Book Review: Catalyst, by Laurie Halse Anderson November 14, 2008Posted by LHK in book reviews.
When she’s “Good Kate,” Kate Malone dutifully attends track practice, makes straight A’s, gets a thrill out of ironing the clean laundry, and smiles through her minister father’s sermons. When she’s “Bad Kate,” though, she goes out on midnight runs, or lusts after her boyfriend, or resents the responsibilities she has to take for her asthmatic brother. Catalyst explores the clash between Kate’s two sides while chronicling the last few months of her senior year in high school.
Her breaking point is finding out that her dream school, MIT — which is, in fact, the only school to which she applied — has rejected her. And that her classmates in AP Chemistry were betting against her acceptance. Ouch. Worse, the combination of a fire at the Litches’ house down the street and Kate’s father’s generosity means that Kate’s grade-school nemesis, Teri Litch, is now taking up residence in the Malone house. And more specifically, in Kate’s bedroom. A tragic accident derails Kate’s future plans even further, and alters her focus and her mindset.
When I heard Laurie Halse Anderson speak the other night (which rocked! which means photos and more discussion of said event are to come!), she talked about how Catalyst was meant to (subtly) underline the phenomenon of first-world teens being so bloody straight-lined toward one path of success — that is, the path of taking all AP classes, getting at least X score on your SATs, going to a prestigious college, and eventually getting a job that makes you a lot of money. She mentioned visiting a school in Michigan where the afternoon announcements featured a list of the most recent college acceptances for graduating seniors. Imagine the pressure. But Ms. Anderson wasn’t sitting in an AP class at the time she heard the daily college announcements; rather, she was in a vocational class where the usual troublemakers and (perceived) underachievers had been sent. One of the girls in the class, briefing Ms. Anderson on the social structure of the school, said, “They don’t mention us on the announcements. They don’t care about us.” This girl was part of the inspiration for Teri Litch.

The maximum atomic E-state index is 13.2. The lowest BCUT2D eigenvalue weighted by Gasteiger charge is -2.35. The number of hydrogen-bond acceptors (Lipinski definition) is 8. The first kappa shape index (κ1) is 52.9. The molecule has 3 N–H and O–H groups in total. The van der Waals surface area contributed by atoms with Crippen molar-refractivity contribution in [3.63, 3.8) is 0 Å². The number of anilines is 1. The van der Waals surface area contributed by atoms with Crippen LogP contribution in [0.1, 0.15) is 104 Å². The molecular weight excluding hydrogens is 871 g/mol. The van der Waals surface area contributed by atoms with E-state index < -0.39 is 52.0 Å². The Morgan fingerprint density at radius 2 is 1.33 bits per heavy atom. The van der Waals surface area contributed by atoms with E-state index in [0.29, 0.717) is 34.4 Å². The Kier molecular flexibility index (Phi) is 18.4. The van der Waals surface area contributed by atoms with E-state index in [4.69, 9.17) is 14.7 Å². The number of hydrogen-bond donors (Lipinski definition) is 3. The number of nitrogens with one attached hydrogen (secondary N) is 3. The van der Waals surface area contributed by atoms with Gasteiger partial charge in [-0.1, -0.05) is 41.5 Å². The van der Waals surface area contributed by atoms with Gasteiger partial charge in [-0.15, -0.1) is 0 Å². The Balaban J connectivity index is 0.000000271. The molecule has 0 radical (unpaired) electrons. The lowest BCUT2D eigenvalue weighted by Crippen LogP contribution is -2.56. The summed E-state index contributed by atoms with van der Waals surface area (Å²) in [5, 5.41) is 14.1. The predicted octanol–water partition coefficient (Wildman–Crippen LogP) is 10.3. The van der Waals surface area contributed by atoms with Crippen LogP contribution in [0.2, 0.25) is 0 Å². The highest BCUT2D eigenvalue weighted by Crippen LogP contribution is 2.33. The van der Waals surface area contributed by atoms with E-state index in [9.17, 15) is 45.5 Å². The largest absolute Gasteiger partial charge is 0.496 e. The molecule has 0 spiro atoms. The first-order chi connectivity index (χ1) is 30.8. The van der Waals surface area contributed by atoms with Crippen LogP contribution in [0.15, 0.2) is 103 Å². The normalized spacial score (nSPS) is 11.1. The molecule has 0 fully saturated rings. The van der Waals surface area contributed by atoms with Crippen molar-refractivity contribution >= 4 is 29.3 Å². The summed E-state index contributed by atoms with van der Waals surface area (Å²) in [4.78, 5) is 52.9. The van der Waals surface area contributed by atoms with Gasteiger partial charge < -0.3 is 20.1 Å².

Kate’s character trajectory in Catalyst is predictable, though comfortingly so. If you read the first few pages, you’ll see there’s little else for her to do but come closer down to Earth. And it is a relief when she does, although the journey is difficult.
One of my favorite things about Laurie Halse Anderson’s books are the seemingly mundane details of teenage life that become sneakily revelatory when put in just the right spot. I loved Kate’s experience of getting her first pair of contact lenses and realizing just how many things she wasn’t able to see before. (This happened to me, too. I was thirteen, and I had no idea that I should have been able to see individual blades of grass in the yard when I looked out my bedroom window.) I love Kate’s annoyance and fear at having to merge onto the highway. I love how the school is so overcrowded that seniors have to take lunch period so early in the morning that doughnuts and coffee are served.
A good book. I’d say I liked it better than Twisted, but not as much as Speak. And remember how I was worried that my own novel mirrored Catalyst in some annoyingly coincidental ways? Well, it’s not as bad as I thought, though I think I’ll need to make sure Mitchell is a soccer player instead of a distance runner. And reading Catalyst made me rethink Mitchell’s quest to go to Harvard. A-revising we will go.
I think my “currently reading” box is way outdated, or at least not complete. Right now I’m reading Gary D. Schmidt’s The Wednesday Wars, which is don’t-want-it-to-end-but-can’t-stop-reading-it fantastic.